Music From The Cheap Seats

Originally posted July 16, 2007

I’ve written a bit about Darden Smith before, both as a solo artist and in his one-album collaboration with Boo Hewerdine, Evidence. I shared the tale of finding Evidence pretty much by accident during one of my sprees at Cheapo’s in south Minneapolis.

That’s about how I found Little Victories, the first of Smith’s solo albums I came across. By the end of 1999, I’d moved, going further south yet in south Minneapolis. In fact, I was living about as far south as one can in the city. Only one apartment building and a street separated me from the freeway called the Crosstown, which marked the southern boundary of the city. On the other side of the Crosstown lay the international airport; it was a noisy – and relatively inexpensive – place to live.

Along with the change in address came a change in the places I rummaged for music. I was only seven or so miles from Cheapo’s, but moving to a new neighborhood made me aware of new places to look, one of which was a Half Price Books location in the Highland Park area of St. Paul across the Mississippi River (closer by about four miles than Cheapo’s). I spent a lot of time sorting through the LPs and CDs – and the books – in the store’s basement clearance room. And up on the main floor, there was a library cart that displayed the most recent acquisitions that were headed for clearance.

Not everything I found in the clearance room or on the main floor cart was a keeper, of course. But at the time, the clearance CDs were generally priced at $1, possibly $2 for something deemed rare and more valuable than the rest. This was a good thing: I got to listen without much financial risk to a lot of artists that I either didn’t know or else didn’t know a great deal about. And one day in January 2000, I happened upon Little Victories, one of Smith’s solo CDs, released in 1993.

All I knew of him at the time was Evidence, the collaboration with Boo Hewerdine. I’d liked it a great deal, and $1 didn’t seem like an awful lot to pay to check out more of Smith’s sound. So I took it home and popped it in the Aiwa. And I loved it.

As I wrote in one of the earlier entries about Smith’s music, he occupies a place “somewhere near the intersection of country, folk, pop and rock.” Little Victories has less of a country influence than do his earlier recordings – Native Soil, which I shared here earlier; Darden Smith, his major label debut; and Trouble No More, which immediately preceded Little Victories – but the influence is still there, varying a little from song to song, with “Levee Song” being the most so influenced.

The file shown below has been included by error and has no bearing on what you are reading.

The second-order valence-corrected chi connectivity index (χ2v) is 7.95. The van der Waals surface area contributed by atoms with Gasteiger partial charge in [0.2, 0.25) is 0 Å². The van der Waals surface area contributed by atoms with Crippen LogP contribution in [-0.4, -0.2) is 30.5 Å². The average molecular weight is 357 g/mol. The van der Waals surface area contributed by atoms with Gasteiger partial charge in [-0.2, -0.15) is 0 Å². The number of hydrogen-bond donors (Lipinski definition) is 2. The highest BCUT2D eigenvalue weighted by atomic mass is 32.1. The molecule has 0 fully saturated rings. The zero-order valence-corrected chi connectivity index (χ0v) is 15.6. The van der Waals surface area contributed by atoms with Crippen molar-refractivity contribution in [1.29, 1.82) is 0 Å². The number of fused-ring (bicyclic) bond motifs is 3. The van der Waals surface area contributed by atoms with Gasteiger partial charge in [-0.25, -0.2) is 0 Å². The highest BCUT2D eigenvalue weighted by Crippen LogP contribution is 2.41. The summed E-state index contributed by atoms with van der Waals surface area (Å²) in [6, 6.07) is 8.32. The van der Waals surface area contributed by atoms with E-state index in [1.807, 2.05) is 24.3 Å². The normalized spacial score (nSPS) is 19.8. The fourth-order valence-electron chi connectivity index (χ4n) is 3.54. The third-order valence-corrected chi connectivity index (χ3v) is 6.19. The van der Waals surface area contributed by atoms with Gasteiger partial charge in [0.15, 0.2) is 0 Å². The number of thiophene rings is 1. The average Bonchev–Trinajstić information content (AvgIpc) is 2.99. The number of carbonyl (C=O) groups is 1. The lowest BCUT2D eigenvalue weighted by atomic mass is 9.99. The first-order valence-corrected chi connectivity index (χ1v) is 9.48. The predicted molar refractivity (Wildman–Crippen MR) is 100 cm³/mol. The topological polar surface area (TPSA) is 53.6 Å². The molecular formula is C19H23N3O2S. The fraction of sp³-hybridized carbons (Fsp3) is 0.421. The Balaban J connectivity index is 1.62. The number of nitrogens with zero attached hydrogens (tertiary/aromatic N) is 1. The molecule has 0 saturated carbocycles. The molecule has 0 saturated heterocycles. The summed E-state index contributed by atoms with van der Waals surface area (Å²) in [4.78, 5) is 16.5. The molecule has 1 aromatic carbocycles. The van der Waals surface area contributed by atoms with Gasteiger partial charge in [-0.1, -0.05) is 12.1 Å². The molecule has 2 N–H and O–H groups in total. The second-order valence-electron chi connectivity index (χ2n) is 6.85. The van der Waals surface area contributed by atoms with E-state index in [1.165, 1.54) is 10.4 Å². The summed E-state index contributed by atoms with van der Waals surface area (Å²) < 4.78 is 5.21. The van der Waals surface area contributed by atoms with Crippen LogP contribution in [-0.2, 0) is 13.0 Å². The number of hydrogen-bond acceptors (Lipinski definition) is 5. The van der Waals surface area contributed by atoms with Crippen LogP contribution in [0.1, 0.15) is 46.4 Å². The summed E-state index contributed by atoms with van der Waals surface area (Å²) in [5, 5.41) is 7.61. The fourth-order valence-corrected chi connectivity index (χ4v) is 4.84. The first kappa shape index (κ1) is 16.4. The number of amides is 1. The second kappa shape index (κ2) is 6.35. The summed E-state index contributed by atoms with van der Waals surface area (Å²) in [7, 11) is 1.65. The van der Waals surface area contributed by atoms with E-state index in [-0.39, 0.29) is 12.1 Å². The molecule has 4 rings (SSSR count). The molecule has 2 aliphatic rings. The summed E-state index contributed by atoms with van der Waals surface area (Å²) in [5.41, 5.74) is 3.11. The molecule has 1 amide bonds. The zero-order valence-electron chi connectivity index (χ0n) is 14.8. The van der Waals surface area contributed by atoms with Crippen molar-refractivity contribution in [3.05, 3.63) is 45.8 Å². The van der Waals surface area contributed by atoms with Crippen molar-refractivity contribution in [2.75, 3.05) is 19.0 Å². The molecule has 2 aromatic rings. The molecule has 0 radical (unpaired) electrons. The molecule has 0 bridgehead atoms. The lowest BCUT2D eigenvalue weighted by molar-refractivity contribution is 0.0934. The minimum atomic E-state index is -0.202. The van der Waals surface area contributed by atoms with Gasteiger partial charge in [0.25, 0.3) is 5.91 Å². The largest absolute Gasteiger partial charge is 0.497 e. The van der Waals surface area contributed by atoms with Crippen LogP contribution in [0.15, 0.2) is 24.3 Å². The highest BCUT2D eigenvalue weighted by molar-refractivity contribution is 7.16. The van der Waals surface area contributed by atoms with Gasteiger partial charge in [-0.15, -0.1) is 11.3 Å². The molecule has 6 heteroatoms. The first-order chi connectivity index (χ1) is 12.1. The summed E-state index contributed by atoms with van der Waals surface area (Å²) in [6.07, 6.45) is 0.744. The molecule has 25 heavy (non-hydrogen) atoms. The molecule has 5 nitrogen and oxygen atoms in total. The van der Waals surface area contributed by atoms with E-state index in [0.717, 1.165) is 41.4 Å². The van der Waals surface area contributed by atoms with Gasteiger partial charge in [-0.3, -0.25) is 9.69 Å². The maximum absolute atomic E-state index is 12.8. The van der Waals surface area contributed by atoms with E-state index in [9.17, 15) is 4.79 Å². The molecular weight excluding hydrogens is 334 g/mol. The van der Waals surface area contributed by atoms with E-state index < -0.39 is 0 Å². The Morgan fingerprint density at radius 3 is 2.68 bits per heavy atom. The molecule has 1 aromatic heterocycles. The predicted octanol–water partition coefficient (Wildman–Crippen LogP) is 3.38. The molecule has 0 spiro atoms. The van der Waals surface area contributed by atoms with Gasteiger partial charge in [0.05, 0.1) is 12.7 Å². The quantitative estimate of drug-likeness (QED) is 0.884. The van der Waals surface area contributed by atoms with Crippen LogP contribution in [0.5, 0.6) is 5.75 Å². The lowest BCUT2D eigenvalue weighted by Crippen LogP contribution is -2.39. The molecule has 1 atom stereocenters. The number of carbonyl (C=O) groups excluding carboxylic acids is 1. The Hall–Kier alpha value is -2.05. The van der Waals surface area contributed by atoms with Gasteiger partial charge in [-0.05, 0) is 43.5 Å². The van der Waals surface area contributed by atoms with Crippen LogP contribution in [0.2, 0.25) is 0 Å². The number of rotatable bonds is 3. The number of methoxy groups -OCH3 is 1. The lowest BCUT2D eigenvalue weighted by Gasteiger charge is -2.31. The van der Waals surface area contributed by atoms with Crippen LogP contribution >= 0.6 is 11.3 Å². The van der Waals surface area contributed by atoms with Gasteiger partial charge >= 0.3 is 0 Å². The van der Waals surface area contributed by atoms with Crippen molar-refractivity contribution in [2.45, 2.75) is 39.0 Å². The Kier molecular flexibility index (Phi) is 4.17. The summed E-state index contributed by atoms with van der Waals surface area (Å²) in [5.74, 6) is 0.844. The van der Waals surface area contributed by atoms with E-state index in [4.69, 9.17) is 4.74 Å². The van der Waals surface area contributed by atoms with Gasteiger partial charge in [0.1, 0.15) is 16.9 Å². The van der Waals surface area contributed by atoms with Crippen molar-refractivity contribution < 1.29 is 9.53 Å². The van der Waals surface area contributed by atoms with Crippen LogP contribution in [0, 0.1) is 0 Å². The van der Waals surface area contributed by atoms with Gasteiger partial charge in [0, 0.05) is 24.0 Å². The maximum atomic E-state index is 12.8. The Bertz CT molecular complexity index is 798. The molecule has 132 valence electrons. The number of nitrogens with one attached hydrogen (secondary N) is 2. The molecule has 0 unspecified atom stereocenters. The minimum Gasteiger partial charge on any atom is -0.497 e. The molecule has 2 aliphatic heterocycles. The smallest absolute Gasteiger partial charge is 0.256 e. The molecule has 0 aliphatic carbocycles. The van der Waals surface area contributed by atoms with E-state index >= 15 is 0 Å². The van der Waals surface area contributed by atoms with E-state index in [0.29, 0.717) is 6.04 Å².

But that’s a concern only for country purists, I would guess, and with the steady march of most country music to a point where the only difference between country and pop-rock is often the presence of a fiddle, that concern is pretty much a moot point. But if you don’t get country when you listen to Little Victories, then what do you get?

You get music that’s very hard to pigeonhole, as I indicated above, but music that is wonderfully written and is performed and produced about as well as music can be. From the first strains of “Place In The Sun” through the last little echo of “Only One Dream,” I shook my head as I listened. How, I wondered, could somebody this good be so little known? Well, that was easy to answer: Injustices large and small abound. And, yes, in the vast scope of the world and its ills, Darden Smith’s lack of fame is a small injustice, and – as he continues to record and release music – it’s something with which he’s no doubt come to terms.

But it never hurts to have a few more people listening. So, here’s Little Victories from 1993. (And the Texas Gal knows that “Loving Arms” is for her.)

Note: Boo Hewerdine dropped by during the sessions and helped out with vocals on “Loving Arms, “Little Victories,” “Love Left Town” and “Levee Song.”

Track listing:
Place In The Sun
Loving Arms
Little Victories
Love Left Town
Hole In The River
Dream Intro/Dream’s A Dream
Precious Time
Days On End
Levee Song
Only One Dream

Darden Smith – Little Victories [1993]

Afternote:
Congratulations to JB, the DJ, for marking three years of The Hits Just Keep On Comin’. It’s one of my regular stops as I wander the blog world both for his tales of radio and of life and for his impeccable taste in music. You’ll do yourself a favor by stopping by.

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2 Responses to “Music From The Cheap Seats”

  1. Another One From Darden Smith « Echoes In The Wind Archives Says:

    […] its clearance CDs, almost all of them $1. In the middle of January, I’d found Darden Smith’s Little Victories there for a buck. Having liked it as well as I’d liked Evidence, the album Smith had recorded in […]

  2. Spending Time On Glory Road « Echoes In The Wind Archives Says:

    […] Road,” and it took me back not all that many years. I’ve written before about haunting the clearance racks at a Half-Price Books in St. Paul during the waning days of 1999 and the early days of 2000. The […]

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